"If I have upset him by saying something which I didn't mean to be in any way critical or negative about his work at the club then I would happily apologise, as there was never any intention on my part to do that," Hodgson said. "As far as I am concerned I will work at Liverpool and do my best for Liverpool and he will work and do his best for Inter Milan. I have no comment to make about other people's comments but I'll accept them if that's what they want them to be."

Hodgson is without Ryan Babel, who has bruised ribs, for tonight's match and is likely to leave out Steven Gerrard and Fernando Torres and allow David Ngog to lead the forward line again.

Newcastle players celebrate, Mario Balotelli scores, Alan Pardew and Brendan Rodgers
footballNewcastle vs Liverpool , Arsenal vs Burnley, Chelsea vs QPR and Everton vs Swansea
i100Amazing Amazon review bomb
Have you tried new the Independent Digital Edition apps?
Life and Style
food + drinkFrom Mediterranean Tomato Tart to Raw Caramel Peanut Pie
Moss and Grimshaw arrive at the party
peopleKate Moss, Claudia Schiffer and Nick Grimshaw at Jonathan Ross's Halloween party
Arts and Entertainment
Armstrong, left, and Bain's writing credits include Peep Show, Fresh Meat, and The Old Guys
TVThe pair have presented their view of 21st-century foibles in shows such as Peep Show and Fresh Meat
Boys to men: there’s nothing wrong with traditional ‘manly’ things, until masculinity is used to exclude people
indybest13 best grooming essentials
travelPurrrfect jet comes to Europe
Arts and Entertainment
Benedict Cumberbatch attends the London premiere of his new film The Imitation Game
people He's not as smart as his characters
Life and Style
healthMovember isn't about a moustache trend, it saves lives
Caption competition
Caption competition
Latest stories from i100
Have you tried new the Independent Digital Edition apps?

Bleacher Report

Daily Quiz
Independent Dating

By clicking 'Search' you
are agreeing to our
Terms of Use.

Day In a Page

Bryan Adams' heartstopping images of wounded British soldiers to go on show at Somerset House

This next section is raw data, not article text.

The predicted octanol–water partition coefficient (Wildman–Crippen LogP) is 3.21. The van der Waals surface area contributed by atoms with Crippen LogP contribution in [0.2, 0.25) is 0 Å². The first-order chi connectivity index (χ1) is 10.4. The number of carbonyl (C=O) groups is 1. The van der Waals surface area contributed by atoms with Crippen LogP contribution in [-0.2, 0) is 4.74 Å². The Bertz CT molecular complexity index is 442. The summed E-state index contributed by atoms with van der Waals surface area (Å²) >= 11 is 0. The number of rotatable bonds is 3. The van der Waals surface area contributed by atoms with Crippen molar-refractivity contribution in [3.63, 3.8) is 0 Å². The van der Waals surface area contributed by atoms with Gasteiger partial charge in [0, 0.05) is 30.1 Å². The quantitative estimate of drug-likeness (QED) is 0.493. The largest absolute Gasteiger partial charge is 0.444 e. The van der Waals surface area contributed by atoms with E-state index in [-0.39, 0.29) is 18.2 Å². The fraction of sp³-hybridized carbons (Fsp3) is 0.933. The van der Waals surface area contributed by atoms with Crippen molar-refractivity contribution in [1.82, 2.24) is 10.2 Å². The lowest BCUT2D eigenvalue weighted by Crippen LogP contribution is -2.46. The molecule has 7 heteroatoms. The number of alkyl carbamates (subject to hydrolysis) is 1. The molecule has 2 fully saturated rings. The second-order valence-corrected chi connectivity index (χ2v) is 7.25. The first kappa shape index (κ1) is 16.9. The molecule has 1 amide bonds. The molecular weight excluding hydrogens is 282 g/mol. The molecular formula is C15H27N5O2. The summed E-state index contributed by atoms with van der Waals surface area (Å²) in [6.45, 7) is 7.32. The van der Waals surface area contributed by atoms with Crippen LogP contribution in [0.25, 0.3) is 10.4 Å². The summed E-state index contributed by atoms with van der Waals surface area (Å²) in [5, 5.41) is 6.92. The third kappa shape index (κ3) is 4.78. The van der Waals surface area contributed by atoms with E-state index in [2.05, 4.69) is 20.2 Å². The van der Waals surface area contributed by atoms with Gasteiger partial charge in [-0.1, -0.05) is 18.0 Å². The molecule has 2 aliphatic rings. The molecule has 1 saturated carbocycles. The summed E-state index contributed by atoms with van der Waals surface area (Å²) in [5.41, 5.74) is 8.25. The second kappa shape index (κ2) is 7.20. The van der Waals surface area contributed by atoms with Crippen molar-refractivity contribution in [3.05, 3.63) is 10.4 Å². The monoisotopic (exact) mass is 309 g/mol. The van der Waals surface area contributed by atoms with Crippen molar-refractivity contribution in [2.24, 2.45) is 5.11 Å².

Bryan Adams' images of wounded soldiers

Taken over the course of four years, Adams' portraits are an astonishing document of the aftermath of war
The drugs revolution starts now as MPs agree its high time for change

The drugs revolution starts now as MPs agree its high time for change

Commons debate highlights growing cross-party consensus on softening UK drugs legislation, unchanged for 43 years
The camera is turned on tabloid editors in Richard Peppiatt's 'One Rogue Reporter'

Gotcha! The camera is turned on tabloid editors

Hugh Grant says Richard Peppiatt's 'One Rogue Reporter' documentary will highlight issues raised by Leveson
Fall of the Berlin Wall: It was thanks to Mikhail Gorbachev that this symbol of division fell

Fall of the Berlin Wall

It was thanks to Gorbachev that this symbol of division fell
Halloween 2014: What makes Ouija boards, demon dolls, and evil clowns so frightening?

What makes ouija boards and demon dolls scary?

Ouija boards, demon dolls, evil children and clowns are all classic tropes of horror, and this year’s Halloween releases feature them all. What makes them so frightening, decade after decade?
A safari in modern Britain: Rose Rouse reveals how her four-year tour of Harlesden taught her as much about the UK as it did about NW10

Rose Rouse's safari in modern Britain

Rouse decided to walk and talk with as many different people as possible in her neighbourhood of Harlesden and her experiences have been published in a new book
Welcome to my world of no smell and odd tastes: How a bike accident left one woman living with unwanted food mash-ups

'My world of no smell and odd tastes'

A head injury from a bicycle accident had the surprising effect of robbing Nell Frizzell of two of her senses

Matt Parker is proud of his square roots

The "stand-up mathematician" is using comedy nights to preach maths to big audiences
Paul Scholes column: Beating Manchester City is vital part of life at Manchester United. This is first major test for Luke Shaw, Angel Di Maria and Radamel Falcao – it’s not a game to lose

Paul Scholes column

Beating City is vital part of life at United. This is first major test for Shaw, Di Maria and Falcao – it’s not a game to lose
Frank Warren: Call me an old git, but I just can't see that there's a place for women’s boxing

Frank Warren column

Call me an old git, but I just can't see that there's a place for women’s boxing
Adrian Heath interview: Former Everton striker prepares his Orlando City side for the MLS - and having Kaka in the dressing room

Adrian Heath's American dream...

Former Everton striker prepares his Orlando City side for the MLS - and having Kaka in the dressing room
Simon Hart: Manchester City will rise again but they need to change their attitude

Manchester City will rise again but they need to change their attitude

Manuel Pellegrini’s side are too good to fail and derby allows them to start again, says Simon Hart
Isis in Syria: A general reveals the lack of communication with the US - and his country's awkward relationship with their allies-by-default

A Syrian general speaks

A senior officer of Bashar al-Assad’s regime talks to Robert Fisk about his army’s brutal struggle with Isis, in a dirty war whose challenges include widespread atrocities